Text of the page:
Natalie K. Douglas
Oh, I totally. Yeah.

Kate Callaghan
Yeah. Which sounds just ridiculous. You should think that someone telling you you look healthier is a good thing but in your mind you’re like, are they saying I’m fat?

Natalie K. Douglas 16:01
Yeah. I mean, there’s nothing in my opinion, at least in my experience, there’s absolutely nothing that anyone could have said to me that I wouldn’t have twisted to justify staying having an eating disorder. Like when someone told me I looked healthy I’d like, oh my God, they think I’m fat, or if they told me that, Oh, my God, you you know, you’re looking really thin. And I’d be like, yes, it’s working. I need to keep doing this.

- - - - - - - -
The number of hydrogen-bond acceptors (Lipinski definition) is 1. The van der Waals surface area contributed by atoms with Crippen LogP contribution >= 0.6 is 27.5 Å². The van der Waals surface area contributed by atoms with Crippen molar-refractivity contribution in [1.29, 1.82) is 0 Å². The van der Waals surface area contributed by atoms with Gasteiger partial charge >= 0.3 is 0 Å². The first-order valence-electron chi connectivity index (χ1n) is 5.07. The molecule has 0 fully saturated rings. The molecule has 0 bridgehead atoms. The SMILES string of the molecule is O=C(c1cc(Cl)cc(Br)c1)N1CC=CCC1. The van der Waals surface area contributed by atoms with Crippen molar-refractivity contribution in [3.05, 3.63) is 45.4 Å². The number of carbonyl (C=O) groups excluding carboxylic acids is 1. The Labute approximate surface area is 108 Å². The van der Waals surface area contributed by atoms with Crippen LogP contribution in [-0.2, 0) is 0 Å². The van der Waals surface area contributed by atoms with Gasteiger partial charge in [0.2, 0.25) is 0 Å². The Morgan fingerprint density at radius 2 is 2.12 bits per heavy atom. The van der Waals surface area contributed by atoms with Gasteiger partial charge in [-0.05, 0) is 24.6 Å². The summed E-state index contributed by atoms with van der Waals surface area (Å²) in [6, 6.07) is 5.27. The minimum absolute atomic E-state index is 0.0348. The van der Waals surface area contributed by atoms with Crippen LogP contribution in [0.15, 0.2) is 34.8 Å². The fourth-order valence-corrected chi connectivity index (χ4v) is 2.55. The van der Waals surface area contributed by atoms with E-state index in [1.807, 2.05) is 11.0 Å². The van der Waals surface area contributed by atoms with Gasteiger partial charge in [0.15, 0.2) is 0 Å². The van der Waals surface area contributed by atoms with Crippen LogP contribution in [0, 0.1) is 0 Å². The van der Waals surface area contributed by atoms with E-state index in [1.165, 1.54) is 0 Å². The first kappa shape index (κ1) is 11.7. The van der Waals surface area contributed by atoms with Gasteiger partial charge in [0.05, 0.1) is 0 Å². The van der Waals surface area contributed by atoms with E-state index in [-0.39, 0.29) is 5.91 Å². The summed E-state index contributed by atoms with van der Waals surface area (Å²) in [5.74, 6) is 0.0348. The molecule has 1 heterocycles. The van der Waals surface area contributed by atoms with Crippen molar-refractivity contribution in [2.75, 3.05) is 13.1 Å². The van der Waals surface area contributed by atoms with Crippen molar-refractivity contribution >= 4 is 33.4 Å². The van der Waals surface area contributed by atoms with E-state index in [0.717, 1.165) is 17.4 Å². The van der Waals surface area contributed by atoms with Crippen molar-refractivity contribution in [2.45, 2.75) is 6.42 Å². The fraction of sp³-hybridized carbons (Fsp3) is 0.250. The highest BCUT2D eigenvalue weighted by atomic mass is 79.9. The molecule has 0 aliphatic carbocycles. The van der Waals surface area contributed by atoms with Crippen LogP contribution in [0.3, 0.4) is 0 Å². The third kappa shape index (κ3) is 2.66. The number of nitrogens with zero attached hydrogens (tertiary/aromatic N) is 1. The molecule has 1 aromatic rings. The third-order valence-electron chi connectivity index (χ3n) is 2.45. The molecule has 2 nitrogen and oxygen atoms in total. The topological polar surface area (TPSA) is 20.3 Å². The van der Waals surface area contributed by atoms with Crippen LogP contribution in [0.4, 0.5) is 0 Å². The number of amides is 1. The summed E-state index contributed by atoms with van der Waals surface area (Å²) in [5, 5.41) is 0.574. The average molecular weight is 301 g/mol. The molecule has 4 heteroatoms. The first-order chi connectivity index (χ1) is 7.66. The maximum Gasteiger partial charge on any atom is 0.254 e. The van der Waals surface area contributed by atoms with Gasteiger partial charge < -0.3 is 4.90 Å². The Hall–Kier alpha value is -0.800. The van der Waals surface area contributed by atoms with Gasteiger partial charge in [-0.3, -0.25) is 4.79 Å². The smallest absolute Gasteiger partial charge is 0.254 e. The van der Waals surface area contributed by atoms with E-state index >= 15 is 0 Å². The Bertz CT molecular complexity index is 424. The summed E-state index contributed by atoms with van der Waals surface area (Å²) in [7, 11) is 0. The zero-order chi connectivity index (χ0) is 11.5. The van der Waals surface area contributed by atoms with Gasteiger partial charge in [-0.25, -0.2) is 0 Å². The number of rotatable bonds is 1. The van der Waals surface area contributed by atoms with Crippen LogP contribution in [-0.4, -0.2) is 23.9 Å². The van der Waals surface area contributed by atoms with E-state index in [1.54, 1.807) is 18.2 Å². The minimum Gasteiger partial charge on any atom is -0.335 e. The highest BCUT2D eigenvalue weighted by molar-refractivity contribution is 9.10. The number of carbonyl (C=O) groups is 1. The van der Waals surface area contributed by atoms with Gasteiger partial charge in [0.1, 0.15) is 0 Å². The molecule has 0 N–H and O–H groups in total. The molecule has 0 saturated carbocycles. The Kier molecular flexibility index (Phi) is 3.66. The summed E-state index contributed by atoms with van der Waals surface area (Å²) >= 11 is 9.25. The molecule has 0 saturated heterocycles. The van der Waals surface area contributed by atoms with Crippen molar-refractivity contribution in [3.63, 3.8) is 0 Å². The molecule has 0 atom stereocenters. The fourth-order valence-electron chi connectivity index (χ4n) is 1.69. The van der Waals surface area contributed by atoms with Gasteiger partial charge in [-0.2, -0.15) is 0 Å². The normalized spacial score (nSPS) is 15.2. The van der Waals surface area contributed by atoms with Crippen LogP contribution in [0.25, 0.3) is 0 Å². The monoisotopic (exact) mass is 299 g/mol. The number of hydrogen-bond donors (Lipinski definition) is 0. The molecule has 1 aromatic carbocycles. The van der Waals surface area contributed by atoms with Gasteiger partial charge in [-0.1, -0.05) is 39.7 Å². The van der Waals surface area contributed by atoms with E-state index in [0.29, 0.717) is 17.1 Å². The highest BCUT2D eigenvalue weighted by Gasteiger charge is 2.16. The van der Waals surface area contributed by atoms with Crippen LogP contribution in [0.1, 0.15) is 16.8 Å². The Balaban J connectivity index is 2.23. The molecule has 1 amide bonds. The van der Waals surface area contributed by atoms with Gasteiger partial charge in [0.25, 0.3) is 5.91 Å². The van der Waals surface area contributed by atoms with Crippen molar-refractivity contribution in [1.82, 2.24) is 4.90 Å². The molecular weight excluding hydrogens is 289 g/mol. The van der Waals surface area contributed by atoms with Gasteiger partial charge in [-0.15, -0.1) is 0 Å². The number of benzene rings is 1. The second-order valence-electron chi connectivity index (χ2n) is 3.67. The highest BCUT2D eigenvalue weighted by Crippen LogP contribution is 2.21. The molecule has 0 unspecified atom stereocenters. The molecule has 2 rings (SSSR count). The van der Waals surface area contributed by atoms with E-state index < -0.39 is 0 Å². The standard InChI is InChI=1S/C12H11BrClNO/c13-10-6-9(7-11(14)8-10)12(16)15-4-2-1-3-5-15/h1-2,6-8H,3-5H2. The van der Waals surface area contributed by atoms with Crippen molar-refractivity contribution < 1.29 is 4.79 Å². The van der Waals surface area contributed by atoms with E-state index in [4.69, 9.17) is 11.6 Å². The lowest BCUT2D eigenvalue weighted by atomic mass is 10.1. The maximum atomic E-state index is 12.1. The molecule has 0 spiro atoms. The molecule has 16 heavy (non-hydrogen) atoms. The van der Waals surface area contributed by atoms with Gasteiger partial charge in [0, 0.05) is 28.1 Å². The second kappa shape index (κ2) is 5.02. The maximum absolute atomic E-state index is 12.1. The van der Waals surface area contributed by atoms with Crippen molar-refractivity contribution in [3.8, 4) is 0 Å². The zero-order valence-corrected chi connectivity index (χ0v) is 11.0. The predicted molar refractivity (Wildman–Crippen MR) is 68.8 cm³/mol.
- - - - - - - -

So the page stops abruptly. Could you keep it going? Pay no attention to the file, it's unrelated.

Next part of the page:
Kate Callaghan 16:26
Yeah, let’s go a little bit more into your story. When did that all start because I thought that was some anorexia and bulimia as well.

Natalie K. Douglas 16:33
Sure did. Yeah. So mine started when I was in towards the end of year 7 beginning of year 8, so like 13, 14-ish. And the growing up, I definitely had no issues with the way I look, but I was quite a chubby kid. I was always very active, but I ate like chips like I ate a lot of junk food and I ate a lot of food. And I did get teased a little bit in primary school for being fat like Natalie fatly. Sorry.

Kate Callaghan
That’s not nice.

Natalie K. Douglas 17:07
I know it’s not but I’m just like.

Kate Callaghan 17:09
Kids are nasty.

Natalie K. Douglas 17:11